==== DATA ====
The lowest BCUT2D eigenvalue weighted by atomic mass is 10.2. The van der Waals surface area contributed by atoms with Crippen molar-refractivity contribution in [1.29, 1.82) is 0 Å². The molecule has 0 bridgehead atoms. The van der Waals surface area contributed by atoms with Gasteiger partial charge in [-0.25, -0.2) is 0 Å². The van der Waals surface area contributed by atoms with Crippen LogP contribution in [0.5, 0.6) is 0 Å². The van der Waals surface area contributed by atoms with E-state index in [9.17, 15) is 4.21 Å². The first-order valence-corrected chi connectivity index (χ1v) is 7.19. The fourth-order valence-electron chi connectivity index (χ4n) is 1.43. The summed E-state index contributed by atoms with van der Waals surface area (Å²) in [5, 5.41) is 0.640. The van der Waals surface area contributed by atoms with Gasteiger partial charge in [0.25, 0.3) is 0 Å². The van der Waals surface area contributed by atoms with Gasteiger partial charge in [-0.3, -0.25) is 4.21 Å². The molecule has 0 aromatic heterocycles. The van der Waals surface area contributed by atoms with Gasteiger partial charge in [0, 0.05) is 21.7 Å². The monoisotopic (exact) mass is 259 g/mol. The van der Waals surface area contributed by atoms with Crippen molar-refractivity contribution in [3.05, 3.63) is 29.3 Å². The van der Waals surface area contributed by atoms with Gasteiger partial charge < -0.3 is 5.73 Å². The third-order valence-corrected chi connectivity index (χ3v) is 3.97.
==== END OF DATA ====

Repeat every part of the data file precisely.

The lowest BCUT2D eigenvalue weighted by atomic mass is 10.2. The van der Waals surface area contributed by atoms with Crippen molar-refractivity contribution in [1.29, 1.82) is 0 Å². The molecule has 0 bridgehead atoms. The van der Waals surface area contributed by atoms with Gasteiger partial charge in [-0.25, -0.2) is 0 Å². The van der Waals surface area contributed by atoms with Crippen LogP contribution in [0.5, 0.6) is 0 Å². The van der Waals surface area contributed by atoms with E-state index in [9.17, 15) is 4.21 Å². The first-order valence-corrected chi connectivity index (χ1v) is 7.19. The fourth-order valence-electron chi connectivity index (χ4n) is 1.43. The summed E-state index contributed by atoms with van der Waals surface area (Å²) in [5, 5.41) is 0.640. The van der Waals surface area contributed by atoms with Gasteiger partial charge in [0.25, 0.3) is 0 Å². The van der Waals surface area contributed by atoms with Gasteiger partial charge in [-0.3, -0.25) is 4.21 Å². The molecule has 0 aromatic heterocycles. The van der Waals surface area contributed by atoms with Gasteiger partial charge in [0, 0.05) is 21.7 Å². The monoisotopic (exact) mass is 259 g/mol. The van der Waals surface area contributed by atoms with Crippen molar-refractivity contribution in [3.05, 3.63) is 29.3 Å². The van der Waals surface area contributed by atoms with Gasteiger partial charge < -0.3 is 5.73 Å². The third-order valence-corrected chi connectivity index (χ3v) is 3.97.